9.01 percent of the total fraud recovery realized by the Government in FY 2018 was recovered in connection with non-HHS and non-DOD contracts. This represents a sizeable decrease from the 30.62 percent of non-HHS and non-DOD fraud recovery obtained in FY 2017, and the 42.26 percent recovered in FY 2016.

Four Year Trends in Source of Annual Fraud Recovery Amounts

Thus, while the total amount of money the Government recovered due to fraud in FY 2018 was lower than in recent years, the largest percentage of this money continued to be recovered via matters brought directly by the Government, or in which the Government intervened, and (since FY 2015) in fraud relating to HHS and DOD contracts.

Will Fraud Recovery Decline or Increase in FY 2019?

It is possible, though unlikely, that fraud recovery may decline in 2019 if William Barr is confirmed as the new U.S. Attorney General. In July 1989, as a member of DOJ’s Office of Legal Counsel, Mr. Barr drafted a memo titled Constitutionality of the Qui Tam Provisions of the False Claims Act, in which he argued that the qui tam provisions of the FCA were unconstitutional, since they violated:

  1. the separation of powers doctrine, since they infringe on the President’s discretion whether to prosecute a claim, and the authority to control the conduct of litigation brought to enforce the Government’s interests;
  2. the Constitution’s Appointments clause, by permitting any relator—rather than duly appointed government officers—to initiate and conduct litigation on behalf of the United States, to enforce the rights of the United States; and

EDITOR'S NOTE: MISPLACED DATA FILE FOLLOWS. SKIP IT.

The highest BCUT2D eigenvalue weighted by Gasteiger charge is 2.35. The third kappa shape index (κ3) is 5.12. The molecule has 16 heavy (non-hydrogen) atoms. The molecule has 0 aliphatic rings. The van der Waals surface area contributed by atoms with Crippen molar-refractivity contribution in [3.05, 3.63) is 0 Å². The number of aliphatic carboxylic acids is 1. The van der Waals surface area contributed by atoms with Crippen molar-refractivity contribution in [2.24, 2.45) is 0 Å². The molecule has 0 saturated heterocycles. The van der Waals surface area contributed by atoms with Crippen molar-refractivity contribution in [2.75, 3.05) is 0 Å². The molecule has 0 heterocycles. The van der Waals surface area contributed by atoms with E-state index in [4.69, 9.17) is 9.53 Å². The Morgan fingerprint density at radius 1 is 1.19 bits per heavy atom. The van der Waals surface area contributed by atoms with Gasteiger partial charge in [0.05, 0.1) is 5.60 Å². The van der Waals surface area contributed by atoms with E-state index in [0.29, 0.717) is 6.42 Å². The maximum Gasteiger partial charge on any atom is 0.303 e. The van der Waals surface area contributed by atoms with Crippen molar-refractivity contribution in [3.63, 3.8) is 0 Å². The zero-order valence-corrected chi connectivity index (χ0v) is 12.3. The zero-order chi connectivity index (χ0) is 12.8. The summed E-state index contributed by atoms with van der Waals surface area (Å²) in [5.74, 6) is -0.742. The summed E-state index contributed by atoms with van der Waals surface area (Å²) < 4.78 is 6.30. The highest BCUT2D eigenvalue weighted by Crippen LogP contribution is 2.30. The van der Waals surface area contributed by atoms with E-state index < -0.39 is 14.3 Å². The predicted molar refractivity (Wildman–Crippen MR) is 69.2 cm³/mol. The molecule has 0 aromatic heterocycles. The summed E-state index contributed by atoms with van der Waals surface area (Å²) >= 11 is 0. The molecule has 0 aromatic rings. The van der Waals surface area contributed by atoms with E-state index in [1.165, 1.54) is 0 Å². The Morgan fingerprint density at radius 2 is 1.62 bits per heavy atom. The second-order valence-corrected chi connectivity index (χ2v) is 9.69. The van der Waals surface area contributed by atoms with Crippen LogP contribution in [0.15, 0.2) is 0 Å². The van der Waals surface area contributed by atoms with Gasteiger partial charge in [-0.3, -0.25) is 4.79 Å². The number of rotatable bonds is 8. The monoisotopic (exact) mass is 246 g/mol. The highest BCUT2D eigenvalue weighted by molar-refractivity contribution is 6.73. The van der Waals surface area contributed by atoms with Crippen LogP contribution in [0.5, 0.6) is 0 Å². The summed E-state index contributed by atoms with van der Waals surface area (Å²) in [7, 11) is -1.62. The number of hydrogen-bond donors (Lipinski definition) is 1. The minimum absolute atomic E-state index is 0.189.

3. the Constitution’s Article III standing doctrine, since relators cannot demonstrate “injury in fact,” which is required to invoke federal judicial power.

Time alone will tell whether Mr. Barr will allocate DOJ resources to permit the Agency to intervened in FCA qui tam suits. Mr. Barr’s most recent public comments on the issue indicate that he will do so, and that DOJ will continue to realize a significant portion of its annual fraud recovery (62.2 % in FY 2018) from intervening in FCA whistleblower suits.

Barr reiterated his dim view of the qui tam provisions in 2001, when participating in the George H.W. Bush Oral History Project at the Miller Center of the University of Virginia. Barr stated, “I felt then [i.e., in 1989], and feel now, that [the qui tam provisions are] an abomination and a violation of the appointments clause under the due powers of the President as well as the standing issue of the Supreme Court.” However, during his January 15, 2019, confirmation hearing, Barr softened his views regarding the FCA qui tam provisions. In response to questions posed by Senator Chuck Grassley, Barr expressly noted that the Supreme Court has upheld the constitutionality of the FCA qui tam provisions, and stated that he no longer considered them to be an abomination. Barr further stated that, if confirmed as Attorney General, he would not take any actions to undermine the FCA or its whistleblower provisions, and would diligently enforce the law.